Prior cases have looked to a variety of factors when considering whether a reference was publicly accessible. In several cases involving references stored in libraries, we have considered whether the research tools available would have been sufficient to permit an interested researcher to locate and examine the reference. In Hall, for example, we held that a dissertation shelved in the stacks and indexed in the catalog at the Freiburg University library was a printed publication. 781 F.2d at 898, 899-90. In contrast, the thesis at issue in In re Bayer was held not to have been publicly accessible as of the critical date because at that time it was uncataloged, unshelved, and could have been found in the library at the University of Toledo "only by one having been informed of its existence by the [author's] faculty committee, and not by means of the customary research aids available in the library." 568 F.2d 1357, 1361 (CCPA 1978).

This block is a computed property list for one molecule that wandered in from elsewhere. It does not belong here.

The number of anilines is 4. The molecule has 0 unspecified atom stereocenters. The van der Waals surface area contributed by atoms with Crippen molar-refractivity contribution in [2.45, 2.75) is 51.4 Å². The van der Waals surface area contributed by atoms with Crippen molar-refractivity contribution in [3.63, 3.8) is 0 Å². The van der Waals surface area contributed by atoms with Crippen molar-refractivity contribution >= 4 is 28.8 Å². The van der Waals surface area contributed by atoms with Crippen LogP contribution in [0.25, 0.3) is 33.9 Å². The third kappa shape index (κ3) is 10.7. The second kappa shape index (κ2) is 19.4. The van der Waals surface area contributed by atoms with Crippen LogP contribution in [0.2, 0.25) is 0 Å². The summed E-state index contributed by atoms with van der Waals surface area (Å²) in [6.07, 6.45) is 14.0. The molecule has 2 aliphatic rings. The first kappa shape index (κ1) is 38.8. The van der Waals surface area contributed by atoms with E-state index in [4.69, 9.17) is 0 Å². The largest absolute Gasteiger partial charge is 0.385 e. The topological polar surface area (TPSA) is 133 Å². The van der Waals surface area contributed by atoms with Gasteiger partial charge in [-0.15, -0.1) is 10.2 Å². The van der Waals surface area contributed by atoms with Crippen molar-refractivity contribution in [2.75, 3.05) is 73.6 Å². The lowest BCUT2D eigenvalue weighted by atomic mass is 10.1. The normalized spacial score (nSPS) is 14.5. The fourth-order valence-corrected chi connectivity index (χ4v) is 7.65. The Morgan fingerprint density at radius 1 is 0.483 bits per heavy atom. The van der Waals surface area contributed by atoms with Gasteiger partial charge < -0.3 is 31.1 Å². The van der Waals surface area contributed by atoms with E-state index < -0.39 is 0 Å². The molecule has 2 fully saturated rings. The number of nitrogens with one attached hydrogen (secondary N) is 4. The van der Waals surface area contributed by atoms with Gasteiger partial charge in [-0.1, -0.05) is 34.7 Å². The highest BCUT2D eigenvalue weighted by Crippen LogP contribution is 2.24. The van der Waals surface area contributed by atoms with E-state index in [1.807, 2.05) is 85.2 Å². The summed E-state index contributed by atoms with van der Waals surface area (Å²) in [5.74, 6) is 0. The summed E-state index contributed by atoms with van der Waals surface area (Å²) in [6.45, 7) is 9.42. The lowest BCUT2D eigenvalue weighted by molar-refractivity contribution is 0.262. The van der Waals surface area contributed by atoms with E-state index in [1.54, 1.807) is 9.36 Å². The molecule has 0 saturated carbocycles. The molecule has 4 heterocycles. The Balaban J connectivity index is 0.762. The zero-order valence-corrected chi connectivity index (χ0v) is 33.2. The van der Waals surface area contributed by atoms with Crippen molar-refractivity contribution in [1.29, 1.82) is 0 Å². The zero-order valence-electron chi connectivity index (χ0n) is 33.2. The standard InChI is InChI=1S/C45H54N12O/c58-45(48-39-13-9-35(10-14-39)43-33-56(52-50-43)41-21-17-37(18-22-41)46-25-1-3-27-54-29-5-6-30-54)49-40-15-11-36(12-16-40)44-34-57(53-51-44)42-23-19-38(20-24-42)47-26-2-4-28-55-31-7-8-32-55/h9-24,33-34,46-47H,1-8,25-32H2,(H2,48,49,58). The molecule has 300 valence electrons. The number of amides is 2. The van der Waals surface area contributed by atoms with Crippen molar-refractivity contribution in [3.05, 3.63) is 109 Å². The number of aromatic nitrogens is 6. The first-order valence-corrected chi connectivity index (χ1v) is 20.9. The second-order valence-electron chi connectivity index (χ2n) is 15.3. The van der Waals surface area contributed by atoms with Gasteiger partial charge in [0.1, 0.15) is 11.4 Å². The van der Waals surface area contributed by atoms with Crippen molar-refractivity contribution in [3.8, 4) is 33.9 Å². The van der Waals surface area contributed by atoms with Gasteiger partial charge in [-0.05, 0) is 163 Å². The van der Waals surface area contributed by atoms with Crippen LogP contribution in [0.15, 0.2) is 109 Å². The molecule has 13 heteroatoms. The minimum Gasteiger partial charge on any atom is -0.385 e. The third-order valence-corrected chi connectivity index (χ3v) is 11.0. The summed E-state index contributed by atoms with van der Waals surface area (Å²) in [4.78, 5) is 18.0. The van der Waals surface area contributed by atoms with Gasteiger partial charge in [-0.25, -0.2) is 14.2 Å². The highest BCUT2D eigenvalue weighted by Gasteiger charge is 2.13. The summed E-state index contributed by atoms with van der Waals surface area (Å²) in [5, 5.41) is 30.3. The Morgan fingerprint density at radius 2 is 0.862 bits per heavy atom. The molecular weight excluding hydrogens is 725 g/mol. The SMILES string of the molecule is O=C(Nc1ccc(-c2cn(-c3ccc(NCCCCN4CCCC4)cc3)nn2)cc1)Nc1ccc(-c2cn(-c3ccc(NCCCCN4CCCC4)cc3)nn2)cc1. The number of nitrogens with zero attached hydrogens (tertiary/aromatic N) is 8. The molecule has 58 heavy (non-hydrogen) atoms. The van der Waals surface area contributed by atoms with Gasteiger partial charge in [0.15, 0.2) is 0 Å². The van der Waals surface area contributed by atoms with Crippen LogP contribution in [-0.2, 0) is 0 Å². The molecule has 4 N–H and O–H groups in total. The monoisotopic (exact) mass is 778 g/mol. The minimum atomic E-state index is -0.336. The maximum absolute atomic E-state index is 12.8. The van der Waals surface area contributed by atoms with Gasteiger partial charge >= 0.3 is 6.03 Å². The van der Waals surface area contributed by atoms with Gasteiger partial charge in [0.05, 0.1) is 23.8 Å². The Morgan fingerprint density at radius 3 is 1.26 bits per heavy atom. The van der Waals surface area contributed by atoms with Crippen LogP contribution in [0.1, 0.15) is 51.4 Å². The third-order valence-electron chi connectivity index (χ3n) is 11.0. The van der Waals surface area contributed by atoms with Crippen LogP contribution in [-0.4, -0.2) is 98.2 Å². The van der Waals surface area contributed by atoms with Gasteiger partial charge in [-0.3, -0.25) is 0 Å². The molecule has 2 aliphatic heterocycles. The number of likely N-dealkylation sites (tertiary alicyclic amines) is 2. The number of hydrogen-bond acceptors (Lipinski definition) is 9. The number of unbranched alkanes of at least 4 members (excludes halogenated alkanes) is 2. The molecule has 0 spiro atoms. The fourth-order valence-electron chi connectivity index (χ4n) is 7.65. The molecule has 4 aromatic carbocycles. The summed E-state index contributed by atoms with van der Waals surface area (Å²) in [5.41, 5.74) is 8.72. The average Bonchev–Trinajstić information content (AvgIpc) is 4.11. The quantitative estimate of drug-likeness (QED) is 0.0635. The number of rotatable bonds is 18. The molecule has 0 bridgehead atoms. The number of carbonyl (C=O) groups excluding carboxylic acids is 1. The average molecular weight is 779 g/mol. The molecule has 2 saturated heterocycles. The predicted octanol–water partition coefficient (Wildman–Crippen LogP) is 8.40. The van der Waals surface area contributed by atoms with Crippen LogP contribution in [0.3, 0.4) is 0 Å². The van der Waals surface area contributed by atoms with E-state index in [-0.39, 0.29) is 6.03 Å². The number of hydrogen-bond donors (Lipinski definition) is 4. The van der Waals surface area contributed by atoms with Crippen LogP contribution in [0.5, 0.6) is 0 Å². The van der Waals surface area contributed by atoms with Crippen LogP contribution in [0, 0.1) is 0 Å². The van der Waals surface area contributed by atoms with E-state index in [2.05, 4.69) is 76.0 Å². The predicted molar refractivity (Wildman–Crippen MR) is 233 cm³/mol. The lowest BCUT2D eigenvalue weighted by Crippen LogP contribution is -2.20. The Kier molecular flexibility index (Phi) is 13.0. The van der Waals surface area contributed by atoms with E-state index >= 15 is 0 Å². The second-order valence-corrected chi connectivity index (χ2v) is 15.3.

Prior cases have looked to a variety of factors when considering whether a reference was publicly accessible. In several cases involving references stored in libraries, we have considered whether the research tools available would have been sufficient to permit an interested researcher to locate and examine the reference. In Hall, for example, we held that a dissertation shelved in the stacks and indexed in the catalog at the Freiburg University library was a printed publication. 781 F.2d at 898, 899-90. In contrast, the thesis at issue in In re Bayer was held not to have been publicly accessible as of the critical date because at that time it was uncataloged, unshelved, and could have been found in the library at the University of Toledo "only by one having been informed of its existence by the [author's] faculty committee, and not by means of the customary research aids available in the library." 568 F.2d 1357, 1361 (CCPA 1978).